• The average SC Pay Ratio for a player picked in round one is 1.90. This is a score performing only slightly above the expected for the round they were picked in. It states that although the best players (or most expensive) may come from round one, it is hard to extract their value from how much they are paid before they’ve even proven themselves. If the rookie contracts for round one and round two were that cheap, we would see their Second Contract Pay Ratio be much greater than the original contract.
  • Rounds three, five and seven perform similarly in the SC Pay Ratio, which leads us to believe that there is extreme value to be found in these rounds. 

Remember, value is compared to the round that player was drafted in and not other rounds. Therefore, a high SC Pay Ratio for a player in round seven represents an excellent value pick for round seven. It is not stating that the player is any more or less useful than a player in another round, only that the position of the pick represents better value.

Having mentioned above that many players in each round fail to get second contracts, let’s build that a bit more into our SC Pay Ratio metric and create the Expected SC Pay Ratio metric. This multiplies the proportion of the round in that category by the SC Pay Ratio of the category.

For example, 31% of round one get second contracts with the same team. These contracts have 3.23 times the amount of guaranteed money than the first contract. 

Expected SC Pay Ratio = 31% * 3.23 = 0.98

When this is done for all categories we get the following:

The Hidden Reality of Draft Value: Part 1

Some key results from above are as follows:

  • R1 Same Team and R1 Different Team both fall beneath one, which shows that we should expect round one picks in general to not exceed the position in which they were picked. On average, we should expect them to not get a second contract and should adjust our expectations. This tends to point towards the result of round one picks not meeting the hype they are given, prior to the draft.
  • The two highest performing categories are R7 Different Team and R5 Different Team. This represents the players who have totally exceeded their draft position and are looking to cash in, which usually happens through teams that did not draft them who end up providing pretty healthy second contracts for the players.
  • Rounds three, five and six appear to show the biggest market inefficiencies for teams to exploit. They all have relatively high expected SC Pay Ratios which shows one of either two things:
    1. The rookie contracts for these rounds offer extremely low guaranteed money
    2. There is not much difference in the quality of player in these rounds, so teams should look to gather more picks in these rounds to get better value long term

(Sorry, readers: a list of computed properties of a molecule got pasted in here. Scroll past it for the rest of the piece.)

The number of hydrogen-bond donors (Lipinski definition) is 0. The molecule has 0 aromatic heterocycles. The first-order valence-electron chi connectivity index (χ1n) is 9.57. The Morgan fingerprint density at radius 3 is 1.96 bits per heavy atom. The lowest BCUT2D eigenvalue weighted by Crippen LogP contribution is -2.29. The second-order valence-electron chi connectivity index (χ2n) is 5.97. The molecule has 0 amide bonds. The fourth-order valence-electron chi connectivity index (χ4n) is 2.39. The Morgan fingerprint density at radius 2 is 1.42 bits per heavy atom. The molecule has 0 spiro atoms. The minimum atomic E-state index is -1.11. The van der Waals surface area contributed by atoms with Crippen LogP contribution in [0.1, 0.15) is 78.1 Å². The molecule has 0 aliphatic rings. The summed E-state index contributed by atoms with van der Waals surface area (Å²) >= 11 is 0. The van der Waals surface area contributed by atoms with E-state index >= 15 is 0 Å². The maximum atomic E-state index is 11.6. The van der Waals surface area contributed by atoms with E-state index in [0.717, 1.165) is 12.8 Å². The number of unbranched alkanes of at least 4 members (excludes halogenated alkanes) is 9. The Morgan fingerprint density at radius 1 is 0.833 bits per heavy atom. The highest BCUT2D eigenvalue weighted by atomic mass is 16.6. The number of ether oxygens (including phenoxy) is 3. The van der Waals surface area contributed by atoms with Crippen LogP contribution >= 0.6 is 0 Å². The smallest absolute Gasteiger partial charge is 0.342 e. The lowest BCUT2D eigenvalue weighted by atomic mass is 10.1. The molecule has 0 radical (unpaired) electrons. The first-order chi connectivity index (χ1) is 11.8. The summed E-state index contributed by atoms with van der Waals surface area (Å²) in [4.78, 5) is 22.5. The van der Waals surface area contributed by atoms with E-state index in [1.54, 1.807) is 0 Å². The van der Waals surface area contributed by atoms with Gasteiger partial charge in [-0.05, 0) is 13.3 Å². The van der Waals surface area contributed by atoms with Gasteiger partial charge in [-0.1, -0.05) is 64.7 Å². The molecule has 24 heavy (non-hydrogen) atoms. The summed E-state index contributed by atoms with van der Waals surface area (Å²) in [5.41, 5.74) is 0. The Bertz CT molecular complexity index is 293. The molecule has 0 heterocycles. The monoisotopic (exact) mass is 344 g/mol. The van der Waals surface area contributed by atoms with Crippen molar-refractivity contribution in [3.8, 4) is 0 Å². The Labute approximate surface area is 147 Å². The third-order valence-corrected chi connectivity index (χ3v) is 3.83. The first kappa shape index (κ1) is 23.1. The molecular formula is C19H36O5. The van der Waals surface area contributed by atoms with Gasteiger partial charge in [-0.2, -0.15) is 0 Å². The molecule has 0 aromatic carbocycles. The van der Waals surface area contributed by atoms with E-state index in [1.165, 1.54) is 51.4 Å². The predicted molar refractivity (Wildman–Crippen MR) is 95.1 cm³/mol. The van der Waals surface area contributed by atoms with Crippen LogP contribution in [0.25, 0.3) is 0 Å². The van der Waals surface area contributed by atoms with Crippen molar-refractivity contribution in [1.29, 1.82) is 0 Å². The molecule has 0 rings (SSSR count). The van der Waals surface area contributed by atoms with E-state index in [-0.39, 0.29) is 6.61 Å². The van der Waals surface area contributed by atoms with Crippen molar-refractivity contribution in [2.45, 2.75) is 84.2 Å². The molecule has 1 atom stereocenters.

Coaching and Front Office regimes tend to live and die by the early round picks they make, but perhaps the quality of the decision makers should be determined by the value they accumulate later on in the draft.

Sean McVay, the current Head Coach of the Super Bowl champions, has famously never had a first round pick since he started his tenure. Some of the early round selections they have traded have led to players such as Jalen Ramsey, Von Miller and Matthew Stafford. One thing these players all have in common is that they all are first rounders that exceeded their Expected SC Pay Ratio

In trading two first round picks for Ramsey, McVay & Les Snead could roughly calculate an Expected SC Pay Ratio of 1.96 (2*0.98) compared to what Ramsey provided at 3.05. The Rams are removing risk here when they aggressively trade for known commodities. The Rams then collect mid-round picks and have had no fewer than eight picks in a draft since McVay took over. 

This may be insight into something the league has overlooked, and they are playing the percentages. Otherwise, reviewing the draft history through the lens of guaranteed money at second contract compared to first shows there is significant value in the middle to late rounds, and the margin for error is much smaller in the early rounds. 

It is very rare that value is secured with early picks due to the large sums of guaranteed money these picks receive before proving they can play at the NFL level.

So what next?

The benefit to digesting this data and interpreting it is to understand value better when approaching the draft to set up your organization for success. Round by round is only one lens with which to view this data.

In the upcoming articles, these are the following questions that will be addressed:

  • Which positions offer the best return on draft value in the early rounds?
  • Are any specific teams better than others at making good value picks?
  • Is there much difference in picking at the start of round one compared to the end?
  • How to determine whether trading up/back or sticking is the best option according to the Expected SC Pay Ratio?
  • Which players have been the best value picks according to the SC Pay Ratio?

Read Part 2 of this Series

Read Part 3 of this Series